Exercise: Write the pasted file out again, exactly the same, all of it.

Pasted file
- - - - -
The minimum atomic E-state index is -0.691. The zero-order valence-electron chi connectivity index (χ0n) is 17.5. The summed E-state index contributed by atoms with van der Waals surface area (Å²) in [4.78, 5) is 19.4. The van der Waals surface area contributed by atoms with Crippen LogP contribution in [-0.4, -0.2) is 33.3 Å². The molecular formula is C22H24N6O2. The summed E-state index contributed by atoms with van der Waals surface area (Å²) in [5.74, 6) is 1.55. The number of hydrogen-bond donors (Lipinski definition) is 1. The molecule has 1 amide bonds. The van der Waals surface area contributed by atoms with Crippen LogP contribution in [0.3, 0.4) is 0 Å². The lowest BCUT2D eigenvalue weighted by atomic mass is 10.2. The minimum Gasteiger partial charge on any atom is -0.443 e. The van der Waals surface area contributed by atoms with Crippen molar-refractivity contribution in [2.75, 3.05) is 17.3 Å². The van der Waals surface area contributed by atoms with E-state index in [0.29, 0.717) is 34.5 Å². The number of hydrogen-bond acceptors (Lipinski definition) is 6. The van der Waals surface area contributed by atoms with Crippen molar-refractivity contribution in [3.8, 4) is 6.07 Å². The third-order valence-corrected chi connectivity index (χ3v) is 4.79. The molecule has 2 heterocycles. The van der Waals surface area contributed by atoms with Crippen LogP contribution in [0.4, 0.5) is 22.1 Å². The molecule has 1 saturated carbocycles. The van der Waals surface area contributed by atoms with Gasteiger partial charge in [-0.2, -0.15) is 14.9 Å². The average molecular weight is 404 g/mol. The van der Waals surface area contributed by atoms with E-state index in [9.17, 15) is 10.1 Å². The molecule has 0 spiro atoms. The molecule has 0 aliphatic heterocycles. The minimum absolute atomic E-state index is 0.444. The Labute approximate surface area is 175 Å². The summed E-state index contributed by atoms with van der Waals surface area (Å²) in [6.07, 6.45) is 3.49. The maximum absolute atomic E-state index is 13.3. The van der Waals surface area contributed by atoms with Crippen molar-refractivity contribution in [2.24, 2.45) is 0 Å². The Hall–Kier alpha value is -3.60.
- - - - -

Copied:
The minimum atomic E-state index is -0.691. The zero-order valence-electron chi connectivity index (χ0n) is 17.5. The summed E-state index contributed by atoms with van der Waals surface area (Å²) in [4.78, 5) is 19.4. The van der Waals surface area contributed by atoms with Crippen LogP contribution in [-0.4, -0.2) is 33.3 Å². The molecular formula is C22H24N6O2. The summed E-state index contributed by atoms with van der Waals surface area (Å²) in [5.74, 6) is 1.55. The number of hydrogen-bond donors (Lipinski definition) is 1. The molecule has 1 amide bonds. The van der Waals surface area contributed by atoms with Crippen LogP contribution in [0.3, 0.4) is 0 Å². The lowest BCUT2D eigenvalue weighted by atomic mass is 10.2. The minimum Gasteiger partial charge on any atom is -0.443 e. The van der Waals surface area contributed by atoms with Crippen molar-refractivity contribution in [2.75, 3.05) is 17.3 Å². The van der Waals surface area contributed by atoms with E-state index in [0.29, 0.717) is 34.5 Å². The number of hydrogen-bond acceptors (Lipinski definition) is 6. The van der Waals surface area contributed by atoms with Crippen molar-refractivity contribution in [3.8, 4) is 6.07 Å². The third-order valence-corrected chi connectivity index (χ3v) is 4.79. The molecule has 2 heterocycles. The van der Waals surface area contributed by atoms with Crippen LogP contribution in [0.4, 0.5) is 22.1 Å². The molecule has 1 saturated carbocycles. The van der Waals surface area contributed by atoms with Gasteiger partial charge in [-0.2, -0.15) is 14.9 Å². The average molecular weight is 404 g/mol. The van der Waals surface area contributed by atoms with E-state index in [9.17, 15) is 10.1 Å². The molecule has 0 spiro atoms. The molecule has 0 aliphatic heterocycles. The minimum absolute atomic E-state index is 0.444. The Labute approximate surface area is 175 Å². The summed E-state index contributed by atoms with van der Waals surface area (Å²) in [6.07, 6.45) is 3.49. The maximum absolute atomic E-state index is 13.3. The van der Waals surface area contributed by atoms with Crippen molar-refractivity contribution in [2.24, 2.45) is 0 Å². The Hall–Kier alpha value is -3.60.